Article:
Mr. President, detaining mothers and babies who come to this country in search of refuge from violence and abuse is morally troubling. The Bible is very clear—we are called to welcome the stranger. We ask you to consider whether you are prepared for your legacy to include the purposeful detention of innocent mothers and babies in furthering an ineffective policy of deterrence that violates fundamental tenants of our faiths and the American ideal of providing freedom and refuge to the persecuted. The incarceration of vulnerable mothers and children fleeing violence in their home countries is a stain on the record of this Administration.
We urge you to reverse course on this policy and implement alternatives for all families in immigration detention which are humane and uphold the human rights of this vulnerable population. Our faith communities are ready and willing to welcome and assist families seeking refuge.
<signed by more than 75 Catholic and Lutheran bishops and Jewish rabbis>
Today we pictorially visit Little Angels School in Ichama, Benue State, Nigeria, where HVM Srs. Calista and Helen serve as headmistress and teachers. We join them on Thursday, March 13, in a day of school-wide sports competitions. Students organized by “house” (think Harry Potter) competed in football, long jump, foot races and table tennis. Join the fun! May your smile be as big as the smiles on the faces of the children.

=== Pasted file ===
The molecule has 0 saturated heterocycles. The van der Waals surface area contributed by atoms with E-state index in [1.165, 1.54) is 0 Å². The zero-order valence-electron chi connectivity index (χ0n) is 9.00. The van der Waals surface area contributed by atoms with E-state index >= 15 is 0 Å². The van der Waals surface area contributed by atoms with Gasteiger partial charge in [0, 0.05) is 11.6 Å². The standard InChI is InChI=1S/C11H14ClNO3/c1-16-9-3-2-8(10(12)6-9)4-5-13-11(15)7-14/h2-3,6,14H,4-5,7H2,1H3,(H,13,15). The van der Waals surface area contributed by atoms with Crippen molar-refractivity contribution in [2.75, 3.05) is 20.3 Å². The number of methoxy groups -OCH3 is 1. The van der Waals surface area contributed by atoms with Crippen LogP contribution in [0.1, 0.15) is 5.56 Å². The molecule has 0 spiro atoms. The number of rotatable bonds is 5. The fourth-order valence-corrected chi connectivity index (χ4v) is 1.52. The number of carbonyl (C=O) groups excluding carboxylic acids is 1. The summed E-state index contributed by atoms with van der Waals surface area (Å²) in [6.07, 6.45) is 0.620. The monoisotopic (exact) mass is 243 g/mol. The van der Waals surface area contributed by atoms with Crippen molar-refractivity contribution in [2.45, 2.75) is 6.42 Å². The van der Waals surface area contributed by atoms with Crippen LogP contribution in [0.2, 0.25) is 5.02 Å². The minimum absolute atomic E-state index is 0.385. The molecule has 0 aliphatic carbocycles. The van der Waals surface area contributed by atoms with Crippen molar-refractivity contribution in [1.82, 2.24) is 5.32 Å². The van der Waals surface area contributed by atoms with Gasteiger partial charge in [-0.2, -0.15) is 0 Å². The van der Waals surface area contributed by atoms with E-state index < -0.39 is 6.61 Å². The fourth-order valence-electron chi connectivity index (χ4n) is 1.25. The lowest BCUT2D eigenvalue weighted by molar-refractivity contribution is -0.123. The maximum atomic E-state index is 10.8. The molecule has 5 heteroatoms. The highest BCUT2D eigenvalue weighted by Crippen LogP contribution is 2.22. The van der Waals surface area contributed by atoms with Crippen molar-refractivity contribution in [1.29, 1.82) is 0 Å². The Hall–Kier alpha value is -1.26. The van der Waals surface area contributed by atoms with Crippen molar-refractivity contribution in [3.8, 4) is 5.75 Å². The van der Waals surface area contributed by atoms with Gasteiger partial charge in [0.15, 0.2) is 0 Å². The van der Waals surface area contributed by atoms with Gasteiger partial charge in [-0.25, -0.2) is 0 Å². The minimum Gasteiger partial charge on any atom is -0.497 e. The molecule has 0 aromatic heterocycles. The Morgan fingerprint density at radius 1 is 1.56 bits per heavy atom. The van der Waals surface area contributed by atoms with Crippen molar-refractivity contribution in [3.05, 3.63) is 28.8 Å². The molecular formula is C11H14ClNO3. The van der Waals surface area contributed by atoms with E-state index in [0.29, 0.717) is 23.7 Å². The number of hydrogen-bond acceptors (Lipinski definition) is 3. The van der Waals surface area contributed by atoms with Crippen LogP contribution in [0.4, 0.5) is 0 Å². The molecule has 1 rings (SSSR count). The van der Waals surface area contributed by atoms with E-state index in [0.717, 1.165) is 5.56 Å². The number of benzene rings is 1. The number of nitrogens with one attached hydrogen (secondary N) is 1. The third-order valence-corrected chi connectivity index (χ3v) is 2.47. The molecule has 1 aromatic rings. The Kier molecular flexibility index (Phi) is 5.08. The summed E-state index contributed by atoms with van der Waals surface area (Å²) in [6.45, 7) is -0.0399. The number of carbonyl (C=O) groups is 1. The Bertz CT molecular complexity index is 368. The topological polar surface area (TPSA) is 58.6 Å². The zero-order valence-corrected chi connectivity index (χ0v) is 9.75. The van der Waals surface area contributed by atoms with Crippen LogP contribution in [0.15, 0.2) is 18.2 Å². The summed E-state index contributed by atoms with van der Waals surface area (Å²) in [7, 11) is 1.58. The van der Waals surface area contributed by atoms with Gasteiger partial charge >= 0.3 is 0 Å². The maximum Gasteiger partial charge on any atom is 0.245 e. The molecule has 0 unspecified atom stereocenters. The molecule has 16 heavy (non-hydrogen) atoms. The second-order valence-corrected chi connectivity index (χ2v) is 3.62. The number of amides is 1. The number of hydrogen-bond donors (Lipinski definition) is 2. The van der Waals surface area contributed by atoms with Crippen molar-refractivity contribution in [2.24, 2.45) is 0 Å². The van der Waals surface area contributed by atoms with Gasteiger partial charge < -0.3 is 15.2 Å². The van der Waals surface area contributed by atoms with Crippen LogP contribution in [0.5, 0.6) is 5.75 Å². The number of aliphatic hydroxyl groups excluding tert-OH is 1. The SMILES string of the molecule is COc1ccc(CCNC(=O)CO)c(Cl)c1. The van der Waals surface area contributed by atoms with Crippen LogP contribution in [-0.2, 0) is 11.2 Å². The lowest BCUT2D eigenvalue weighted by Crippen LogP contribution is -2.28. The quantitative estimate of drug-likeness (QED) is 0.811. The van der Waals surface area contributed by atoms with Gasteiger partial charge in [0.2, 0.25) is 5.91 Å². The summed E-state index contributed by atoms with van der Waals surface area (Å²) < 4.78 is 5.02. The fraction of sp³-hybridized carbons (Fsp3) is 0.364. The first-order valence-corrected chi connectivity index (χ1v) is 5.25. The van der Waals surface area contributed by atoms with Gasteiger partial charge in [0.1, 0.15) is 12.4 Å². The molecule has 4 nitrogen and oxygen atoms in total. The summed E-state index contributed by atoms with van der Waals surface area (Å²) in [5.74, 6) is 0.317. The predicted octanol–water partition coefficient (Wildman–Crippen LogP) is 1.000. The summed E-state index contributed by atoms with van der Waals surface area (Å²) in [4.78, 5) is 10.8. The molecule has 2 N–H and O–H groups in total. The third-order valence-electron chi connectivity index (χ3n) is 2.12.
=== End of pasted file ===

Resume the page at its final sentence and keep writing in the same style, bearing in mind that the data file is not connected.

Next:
From Headmistress Sr. Calista Iwu’s opening address: “Undoubtedly, this event today which involves games and competition encompasses more than just the drama and excitement of a sporting competion. It also develops pride and self-confidence in school and fosters a healthy competitive culture through a wide range of sporting and cultural activities.”
Your generosity, along with fundraising by 1st grade students at Holy Name School in Birmingham, MI, helps orphaned children in Ichama attend Little Angels School and participate in school activites such as these. See Letters from Ichama.
Sr. Helen makes last minute decorations
Yellow House Team
Green House Team
Some parents in attendance
Blue House Team (winning smile @ front center)
Red House Team
Bishop Michael Apochi and parish laity chairman
Dark Blue House team marching
Long Jump sprint
Bishop Michael Apochi, Bishop, Cth. Diocese of Otukpo – Opening Mass
Mr. Jesse Cox, MTh, MDiv, is the Director of Campus Ministry at Marygrove College. He delivered the following presentation at the February 14 meeting of the new “Faith in Detroit” group comprised of women and men religious committed to social justice in Detroit.